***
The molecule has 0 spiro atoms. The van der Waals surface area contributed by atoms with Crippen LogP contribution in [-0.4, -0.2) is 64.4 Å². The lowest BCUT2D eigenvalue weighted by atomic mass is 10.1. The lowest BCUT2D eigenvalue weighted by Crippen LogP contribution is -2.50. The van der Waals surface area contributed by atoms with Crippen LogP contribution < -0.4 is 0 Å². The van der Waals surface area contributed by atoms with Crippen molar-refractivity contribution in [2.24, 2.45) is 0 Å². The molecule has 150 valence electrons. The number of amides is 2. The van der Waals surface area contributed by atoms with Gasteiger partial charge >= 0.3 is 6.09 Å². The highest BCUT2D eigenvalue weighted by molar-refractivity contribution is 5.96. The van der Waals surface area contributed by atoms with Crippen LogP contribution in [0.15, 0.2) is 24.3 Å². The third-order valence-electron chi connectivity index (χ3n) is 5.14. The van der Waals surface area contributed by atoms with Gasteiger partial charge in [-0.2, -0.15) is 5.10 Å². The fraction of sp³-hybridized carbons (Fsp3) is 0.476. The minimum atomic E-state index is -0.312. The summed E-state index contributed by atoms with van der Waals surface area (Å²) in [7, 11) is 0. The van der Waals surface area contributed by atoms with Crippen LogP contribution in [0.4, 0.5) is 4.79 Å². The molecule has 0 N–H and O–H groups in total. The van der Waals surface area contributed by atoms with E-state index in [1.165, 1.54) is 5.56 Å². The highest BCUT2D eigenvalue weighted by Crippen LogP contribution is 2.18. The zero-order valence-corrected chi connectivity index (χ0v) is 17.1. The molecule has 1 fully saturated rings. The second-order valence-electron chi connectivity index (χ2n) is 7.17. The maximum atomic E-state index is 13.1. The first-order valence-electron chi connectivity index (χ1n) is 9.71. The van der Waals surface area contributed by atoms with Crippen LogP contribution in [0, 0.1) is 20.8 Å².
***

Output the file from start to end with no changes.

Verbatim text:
The molecule has 0 spiro atoms. The van der Waals surface area contributed by atoms with Crippen LogP contribution in [-0.4, -0.2) is 64.4 Å². The lowest BCUT2D eigenvalue weighted by atomic mass is 10.1. The lowest BCUT2D eigenvalue weighted by Crippen LogP contribution is -2.50. The van der Waals surface area contributed by atoms with Crippen LogP contribution < -0.4 is 0 Å². The van der Waals surface area contributed by atoms with Crippen molar-refractivity contribution in [2.24, 2.45) is 0 Å². The molecule has 150 valence electrons. The number of amides is 2. The van der Waals surface area contributed by atoms with Gasteiger partial charge >= 0.3 is 6.09 Å². The highest BCUT2D eigenvalue weighted by molar-refractivity contribution is 5.96. The van der Waals surface area contributed by atoms with Crippen LogP contribution in [0.15, 0.2) is 24.3 Å². The third-order valence-electron chi connectivity index (χ3n) is 5.14. The van der Waals surface area contributed by atoms with Gasteiger partial charge in [-0.2, -0.15) is 5.10 Å². The fraction of sp³-hybridized carbons (Fsp3) is 0.476. The minimum atomic E-state index is -0.312. The summed E-state index contributed by atoms with van der Waals surface area (Å²) in [7, 11) is 0. The van der Waals surface area contributed by atoms with Crippen LogP contribution in [0.4, 0.5) is 4.79 Å². The molecule has 0 N–H and O–H groups in total. The van der Waals surface area contributed by atoms with E-state index in [1.165, 1.54) is 5.56 Å². The highest BCUT2D eigenvalue weighted by Crippen LogP contribution is 2.18. The zero-order valence-corrected chi connectivity index (χ0v) is 17.1. The molecule has 1 fully saturated rings. The second-order valence-electron chi connectivity index (χ2n) is 7.17. The maximum atomic E-state index is 13.1. The first-order valence-electron chi connectivity index (χ1n) is 9.71. The van der Waals surface area contributed by atoms with Crippen LogP contribution in [0, 0.1) is 20.8 Å².